• Recommend? Maybe – if the reader already knows they like Fitzgerald.

    Not on the original list:

  6. simply tuesdaySimply Tuesday by Emily P. Freeman – I had the privilege this summer of being a part of the Simply Tuesday book launch team, and it was such an awesome experience. The whole book is about “small-moment living in a fast-moving world,” and let me tell you – this book is filled with reminder after reminder of how much Jesus loves us right where we are. I had no idea this book would affect me in such a way, but Emily’s kind, encouraging words about finding freedom in being small have touched every area of my life. Our lives are made up of small, ordinary moments, and those are the places where God meets us; in our homes, our work, our people and our souls. I could say a million more things about this gem of a book, but I’m pretty sure you’ll get way more out of it by reading it yourself. :)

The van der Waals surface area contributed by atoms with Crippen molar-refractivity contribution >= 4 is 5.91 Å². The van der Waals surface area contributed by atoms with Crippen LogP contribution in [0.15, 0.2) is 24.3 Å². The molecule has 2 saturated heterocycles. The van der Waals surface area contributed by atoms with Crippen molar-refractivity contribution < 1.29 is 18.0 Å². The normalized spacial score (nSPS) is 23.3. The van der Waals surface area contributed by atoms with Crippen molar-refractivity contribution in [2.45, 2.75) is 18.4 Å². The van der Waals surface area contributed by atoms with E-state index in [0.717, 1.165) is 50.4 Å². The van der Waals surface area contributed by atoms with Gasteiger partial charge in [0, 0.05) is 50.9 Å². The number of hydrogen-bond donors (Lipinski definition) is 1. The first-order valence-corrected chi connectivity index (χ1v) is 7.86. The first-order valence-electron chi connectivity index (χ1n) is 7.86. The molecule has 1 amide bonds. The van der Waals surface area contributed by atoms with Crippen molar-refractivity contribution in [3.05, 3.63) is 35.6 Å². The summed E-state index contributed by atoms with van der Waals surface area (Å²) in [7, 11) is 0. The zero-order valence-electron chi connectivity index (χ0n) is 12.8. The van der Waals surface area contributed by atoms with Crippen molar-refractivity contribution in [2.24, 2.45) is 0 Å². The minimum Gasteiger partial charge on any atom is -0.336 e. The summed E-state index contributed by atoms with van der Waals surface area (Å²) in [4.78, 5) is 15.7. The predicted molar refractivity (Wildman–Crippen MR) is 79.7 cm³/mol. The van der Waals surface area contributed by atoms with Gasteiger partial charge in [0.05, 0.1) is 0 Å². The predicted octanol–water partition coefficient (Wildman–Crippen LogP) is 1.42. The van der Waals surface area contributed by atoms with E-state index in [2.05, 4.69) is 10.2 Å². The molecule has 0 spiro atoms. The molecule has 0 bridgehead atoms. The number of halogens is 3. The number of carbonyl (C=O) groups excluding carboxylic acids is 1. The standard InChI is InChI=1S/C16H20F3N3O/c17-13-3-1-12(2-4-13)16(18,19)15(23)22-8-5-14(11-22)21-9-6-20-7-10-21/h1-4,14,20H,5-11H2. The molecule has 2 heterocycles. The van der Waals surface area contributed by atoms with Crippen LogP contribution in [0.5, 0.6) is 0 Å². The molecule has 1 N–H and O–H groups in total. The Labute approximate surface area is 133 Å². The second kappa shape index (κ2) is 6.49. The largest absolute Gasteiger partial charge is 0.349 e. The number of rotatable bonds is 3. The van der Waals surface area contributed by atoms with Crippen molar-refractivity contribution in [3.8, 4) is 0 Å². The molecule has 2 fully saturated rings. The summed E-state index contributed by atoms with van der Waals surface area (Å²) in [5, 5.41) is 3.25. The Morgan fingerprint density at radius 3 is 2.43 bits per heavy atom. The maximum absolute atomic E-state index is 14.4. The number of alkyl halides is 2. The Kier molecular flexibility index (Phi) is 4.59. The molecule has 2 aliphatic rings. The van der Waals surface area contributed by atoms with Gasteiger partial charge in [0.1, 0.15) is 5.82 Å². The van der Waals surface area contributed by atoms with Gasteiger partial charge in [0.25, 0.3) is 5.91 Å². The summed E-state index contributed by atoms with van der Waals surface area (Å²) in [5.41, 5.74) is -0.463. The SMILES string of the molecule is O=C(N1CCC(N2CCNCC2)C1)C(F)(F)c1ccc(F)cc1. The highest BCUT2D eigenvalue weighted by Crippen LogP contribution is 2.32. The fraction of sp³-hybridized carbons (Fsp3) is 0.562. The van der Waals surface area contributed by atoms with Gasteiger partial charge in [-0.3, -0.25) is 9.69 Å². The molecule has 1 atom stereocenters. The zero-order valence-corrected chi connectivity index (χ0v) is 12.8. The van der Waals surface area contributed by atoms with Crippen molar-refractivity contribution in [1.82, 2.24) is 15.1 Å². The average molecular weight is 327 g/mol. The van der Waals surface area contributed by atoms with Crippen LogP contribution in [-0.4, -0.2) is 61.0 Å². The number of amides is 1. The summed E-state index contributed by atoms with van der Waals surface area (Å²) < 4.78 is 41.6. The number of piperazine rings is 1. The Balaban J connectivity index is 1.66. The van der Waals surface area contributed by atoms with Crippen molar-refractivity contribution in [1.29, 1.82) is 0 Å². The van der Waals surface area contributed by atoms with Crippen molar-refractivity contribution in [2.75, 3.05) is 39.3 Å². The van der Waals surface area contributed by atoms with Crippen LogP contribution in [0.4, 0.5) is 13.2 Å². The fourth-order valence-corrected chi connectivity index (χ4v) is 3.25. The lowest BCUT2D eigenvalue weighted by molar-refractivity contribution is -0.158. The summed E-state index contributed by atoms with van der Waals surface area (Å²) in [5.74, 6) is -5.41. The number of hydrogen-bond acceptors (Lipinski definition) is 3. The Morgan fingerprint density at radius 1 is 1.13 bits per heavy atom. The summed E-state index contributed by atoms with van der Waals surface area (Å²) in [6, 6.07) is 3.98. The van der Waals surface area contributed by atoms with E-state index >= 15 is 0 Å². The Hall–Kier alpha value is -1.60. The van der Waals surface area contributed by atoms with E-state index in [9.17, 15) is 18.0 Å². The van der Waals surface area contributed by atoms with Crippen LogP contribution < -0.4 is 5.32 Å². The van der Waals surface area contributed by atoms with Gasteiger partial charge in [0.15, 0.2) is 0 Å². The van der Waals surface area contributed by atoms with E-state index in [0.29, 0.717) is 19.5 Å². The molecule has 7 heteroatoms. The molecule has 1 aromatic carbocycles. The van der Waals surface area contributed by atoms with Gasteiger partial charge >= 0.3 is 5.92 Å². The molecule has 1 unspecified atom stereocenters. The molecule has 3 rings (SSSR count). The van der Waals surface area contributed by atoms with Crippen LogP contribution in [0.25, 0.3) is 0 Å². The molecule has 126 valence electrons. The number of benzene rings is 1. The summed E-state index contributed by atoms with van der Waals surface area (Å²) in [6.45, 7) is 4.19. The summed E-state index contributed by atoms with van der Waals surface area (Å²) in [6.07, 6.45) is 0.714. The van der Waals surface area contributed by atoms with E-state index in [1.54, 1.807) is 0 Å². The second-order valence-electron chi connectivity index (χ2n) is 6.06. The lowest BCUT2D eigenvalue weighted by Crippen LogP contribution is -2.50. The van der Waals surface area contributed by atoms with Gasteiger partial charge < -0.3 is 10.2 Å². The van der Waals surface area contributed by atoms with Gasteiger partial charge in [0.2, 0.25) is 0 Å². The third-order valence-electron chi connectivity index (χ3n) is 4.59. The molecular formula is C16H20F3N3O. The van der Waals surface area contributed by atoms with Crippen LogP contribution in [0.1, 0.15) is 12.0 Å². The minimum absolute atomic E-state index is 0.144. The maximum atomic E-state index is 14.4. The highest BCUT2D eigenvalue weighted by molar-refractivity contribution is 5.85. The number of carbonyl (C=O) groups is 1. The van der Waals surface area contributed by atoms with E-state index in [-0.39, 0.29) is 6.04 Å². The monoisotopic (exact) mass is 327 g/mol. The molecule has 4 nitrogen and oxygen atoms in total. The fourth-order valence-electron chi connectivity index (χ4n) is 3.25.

• Recommend? YES! Make sure to have a highlighter handy.
  7. The History of Love by Nicole Krauss – When you meet someone who loves books as much, if not more, than you do, and they let you borrow their favorite book, you do not pass it up. I can barely find the words for this one. I could not put it down and read basically the entire thing on my flight to Colorado in July. It tore my heart in a million pieces and made me sob on the airplane. Thankfully it was nighttime, so no one could see me crying, but oh man. The story is incredible, the writing is beautiful, and I can’t recommend it enough.
    • Recommend? Don’t think I could have made it anymore obvious, but YES.